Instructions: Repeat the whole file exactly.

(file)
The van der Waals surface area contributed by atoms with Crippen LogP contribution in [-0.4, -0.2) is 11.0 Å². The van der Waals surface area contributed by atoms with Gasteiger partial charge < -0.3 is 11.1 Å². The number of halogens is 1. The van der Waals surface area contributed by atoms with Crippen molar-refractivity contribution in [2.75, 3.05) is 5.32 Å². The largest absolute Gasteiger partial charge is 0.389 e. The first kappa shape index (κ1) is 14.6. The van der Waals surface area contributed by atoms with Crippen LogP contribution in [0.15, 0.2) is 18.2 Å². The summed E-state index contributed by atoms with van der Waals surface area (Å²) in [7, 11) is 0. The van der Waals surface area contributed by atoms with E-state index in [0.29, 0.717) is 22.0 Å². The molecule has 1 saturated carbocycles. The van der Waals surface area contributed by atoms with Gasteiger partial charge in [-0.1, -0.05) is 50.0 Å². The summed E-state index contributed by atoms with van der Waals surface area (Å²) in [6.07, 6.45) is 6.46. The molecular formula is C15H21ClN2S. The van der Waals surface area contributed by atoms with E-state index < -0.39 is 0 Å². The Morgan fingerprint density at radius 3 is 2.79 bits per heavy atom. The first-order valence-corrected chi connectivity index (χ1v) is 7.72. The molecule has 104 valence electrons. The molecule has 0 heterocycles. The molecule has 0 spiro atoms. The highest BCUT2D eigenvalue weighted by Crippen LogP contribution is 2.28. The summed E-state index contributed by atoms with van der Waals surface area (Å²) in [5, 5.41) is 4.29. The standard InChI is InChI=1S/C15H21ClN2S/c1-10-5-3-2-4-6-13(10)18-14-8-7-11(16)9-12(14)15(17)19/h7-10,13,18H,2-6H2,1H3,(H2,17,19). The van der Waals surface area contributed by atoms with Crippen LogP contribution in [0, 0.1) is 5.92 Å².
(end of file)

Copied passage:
The van der Waals surface area contributed by atoms with Crippen LogP contribution in [-0.4, -0.2) is 11.0 Å². The van der Waals surface area contributed by atoms with Gasteiger partial charge < -0.3 is 11.1 Å². The number of halogens is 1. The van der Waals surface area contributed by atoms with Crippen molar-refractivity contribution in [2.75, 3.05) is 5.32 Å². The largest absolute Gasteiger partial charge is 0.389 e. The first kappa shape index (κ1) is 14.6. The van der Waals surface area contributed by atoms with Crippen LogP contribution in [0.15, 0.2) is 18.2 Å². The summed E-state index contributed by atoms with van der Waals surface area (Å²) in [7, 11) is 0. The van der Waals surface area contributed by atoms with E-state index in [0.29, 0.717) is 22.0 Å². The molecule has 1 saturated carbocycles. The van der Waals surface area contributed by atoms with Gasteiger partial charge in [-0.1, -0.05) is 50.0 Å². The summed E-state index contributed by atoms with van der Waals surface area (Å²) in [6.07, 6.45) is 6.46. The molecular formula is C15H21ClN2S. The van der Waals surface area contributed by atoms with E-state index < -0.39 is 0 Å². The Morgan fingerprint density at radius 3 is 2.79 bits per heavy atom. The first-order valence-corrected chi connectivity index (χ1v) is 7.72. The molecule has 104 valence electrons. The molecule has 0 heterocycles. The molecule has 0 spiro atoms. The highest BCUT2D eigenvalue weighted by Crippen LogP contribution is 2.28. The summed E-state index contributed by atoms with van der Waals surface area (Å²) in [5, 5.41) is 4.29. The standard InChI is InChI=1S/C15H21ClN2S/c1-10-5-3-2-4-6-13(10)18-14-8-7-11(16)9-12(14)15(17)19/h7-10,13,18H,2-6H2,1H3,(H2,17,19). The van der Waals surface area contributed by atoms with Crippen LogP contribution in [0, 0.1) is 5.92 Å².